Individualism In Louis Lowry And Ayn Rand's The Giver And Anthem?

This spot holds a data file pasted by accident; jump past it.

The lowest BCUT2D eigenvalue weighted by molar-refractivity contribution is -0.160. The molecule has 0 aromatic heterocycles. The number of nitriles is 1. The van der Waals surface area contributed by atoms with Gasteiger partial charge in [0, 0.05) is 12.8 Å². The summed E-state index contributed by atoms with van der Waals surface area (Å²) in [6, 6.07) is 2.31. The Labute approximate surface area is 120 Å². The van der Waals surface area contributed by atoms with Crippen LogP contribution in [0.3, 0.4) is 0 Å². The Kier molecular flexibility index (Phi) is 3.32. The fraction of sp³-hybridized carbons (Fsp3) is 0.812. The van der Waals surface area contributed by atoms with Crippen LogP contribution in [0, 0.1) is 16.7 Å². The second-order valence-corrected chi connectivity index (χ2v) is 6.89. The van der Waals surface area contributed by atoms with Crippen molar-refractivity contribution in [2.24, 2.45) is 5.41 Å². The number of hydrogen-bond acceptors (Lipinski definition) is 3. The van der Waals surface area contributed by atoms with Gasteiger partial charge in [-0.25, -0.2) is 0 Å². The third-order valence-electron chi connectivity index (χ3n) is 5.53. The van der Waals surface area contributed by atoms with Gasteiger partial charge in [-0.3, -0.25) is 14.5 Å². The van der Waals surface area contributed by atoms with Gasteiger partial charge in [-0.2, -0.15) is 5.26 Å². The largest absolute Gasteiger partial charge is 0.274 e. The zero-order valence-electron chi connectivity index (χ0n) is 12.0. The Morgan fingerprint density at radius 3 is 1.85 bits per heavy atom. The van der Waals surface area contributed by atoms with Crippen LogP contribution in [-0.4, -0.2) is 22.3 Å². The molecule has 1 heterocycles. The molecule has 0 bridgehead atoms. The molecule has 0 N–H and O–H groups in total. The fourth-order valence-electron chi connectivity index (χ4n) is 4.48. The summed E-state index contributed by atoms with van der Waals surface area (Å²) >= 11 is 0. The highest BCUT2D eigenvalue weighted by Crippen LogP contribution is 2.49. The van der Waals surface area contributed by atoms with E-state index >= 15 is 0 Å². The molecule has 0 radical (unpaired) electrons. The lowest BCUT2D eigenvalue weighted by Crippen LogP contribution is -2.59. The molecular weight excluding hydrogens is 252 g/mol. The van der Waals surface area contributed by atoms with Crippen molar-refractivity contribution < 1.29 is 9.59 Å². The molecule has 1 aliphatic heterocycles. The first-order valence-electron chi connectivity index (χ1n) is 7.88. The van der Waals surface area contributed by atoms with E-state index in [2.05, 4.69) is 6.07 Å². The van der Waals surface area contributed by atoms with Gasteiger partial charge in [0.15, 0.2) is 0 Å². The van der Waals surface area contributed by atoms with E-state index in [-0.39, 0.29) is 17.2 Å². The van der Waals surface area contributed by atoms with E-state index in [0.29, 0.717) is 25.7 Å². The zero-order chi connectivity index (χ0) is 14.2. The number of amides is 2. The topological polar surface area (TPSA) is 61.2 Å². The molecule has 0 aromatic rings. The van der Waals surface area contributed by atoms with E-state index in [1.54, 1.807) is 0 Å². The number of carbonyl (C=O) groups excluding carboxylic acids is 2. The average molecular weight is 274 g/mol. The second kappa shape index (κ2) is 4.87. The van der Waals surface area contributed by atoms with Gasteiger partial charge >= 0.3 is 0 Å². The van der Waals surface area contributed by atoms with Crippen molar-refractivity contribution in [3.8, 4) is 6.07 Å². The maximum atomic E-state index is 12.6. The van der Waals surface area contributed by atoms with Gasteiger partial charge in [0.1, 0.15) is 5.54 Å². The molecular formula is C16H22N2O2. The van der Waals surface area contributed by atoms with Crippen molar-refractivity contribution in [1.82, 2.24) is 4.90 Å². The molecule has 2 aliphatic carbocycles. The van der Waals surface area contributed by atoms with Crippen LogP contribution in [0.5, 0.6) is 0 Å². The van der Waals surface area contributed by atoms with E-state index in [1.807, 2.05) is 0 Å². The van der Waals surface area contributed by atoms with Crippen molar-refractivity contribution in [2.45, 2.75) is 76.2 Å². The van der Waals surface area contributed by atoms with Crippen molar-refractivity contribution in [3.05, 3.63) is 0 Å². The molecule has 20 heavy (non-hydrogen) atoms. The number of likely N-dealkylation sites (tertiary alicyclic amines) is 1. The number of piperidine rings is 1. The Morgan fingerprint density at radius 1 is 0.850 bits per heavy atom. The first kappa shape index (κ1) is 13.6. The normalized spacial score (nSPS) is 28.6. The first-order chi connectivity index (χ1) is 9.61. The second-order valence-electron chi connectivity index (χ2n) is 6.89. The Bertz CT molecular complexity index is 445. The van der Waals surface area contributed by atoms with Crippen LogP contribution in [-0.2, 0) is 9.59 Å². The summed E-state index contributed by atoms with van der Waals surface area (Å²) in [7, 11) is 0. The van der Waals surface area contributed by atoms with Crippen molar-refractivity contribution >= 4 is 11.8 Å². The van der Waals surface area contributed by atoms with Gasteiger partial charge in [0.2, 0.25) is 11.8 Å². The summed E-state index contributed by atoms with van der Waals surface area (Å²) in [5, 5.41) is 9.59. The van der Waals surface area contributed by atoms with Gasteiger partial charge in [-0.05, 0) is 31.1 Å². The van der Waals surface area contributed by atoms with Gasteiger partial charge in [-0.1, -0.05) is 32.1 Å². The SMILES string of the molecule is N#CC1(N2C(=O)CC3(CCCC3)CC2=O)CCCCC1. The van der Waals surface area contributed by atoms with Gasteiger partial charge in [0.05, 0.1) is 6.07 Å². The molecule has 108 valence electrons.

Although, both societies push precision of words, using precise words isn’t for accuracy, but rather ambiguity. Using nonspecific ambiguous words takes away the individual’s identity and when a person refers to himself as we, he is no longer a single man, but a part of the group. In Ayn Rand’s work, Anthem, the citizens are not allowed to use singular pronouns. Equality-72521 has used the word “we” to refer to himself his entire life up until chapter 11 where he discovers the word “I”. “Many words have been granted me, and some are wise, and some are false, but only three are holy: "I will it!" (Rand,36). Rand shows that “I” must be the primary pronoun when referring to oneself because otherwise one’s view of self and society is reversed and thus, one sacrifices himself for the collective rather than preserving himself. Rand believes that a society becomes oppressive rather than liberating, when people start to lose individual identity in order to put the collective first. In Lowry’s The Giver precision of language plays a huge role. Lowry uses euphemism to show how easily people can be manipulated and controlled without them realizing it. In the Giver from early childhood the children are taught to use words specific words. Rather than specific though, the words are not precise at all and are intentionally unclear. Another example in The Giver of a euphemism and an unclear word is the term release. The term is used happily by citizens in Jonas community and some even consider it an honor when in reality the term release means euthanasia and a person is killed. “He killed it! My father killed it! Jonas said to himself, stunned at what he was realizing (Lowry,150). In the Giver euphemism are used in political situations to cover up an embarrassing incident as well as to enable community members to distance themselves from reality. While precision of language and censorship protect people from the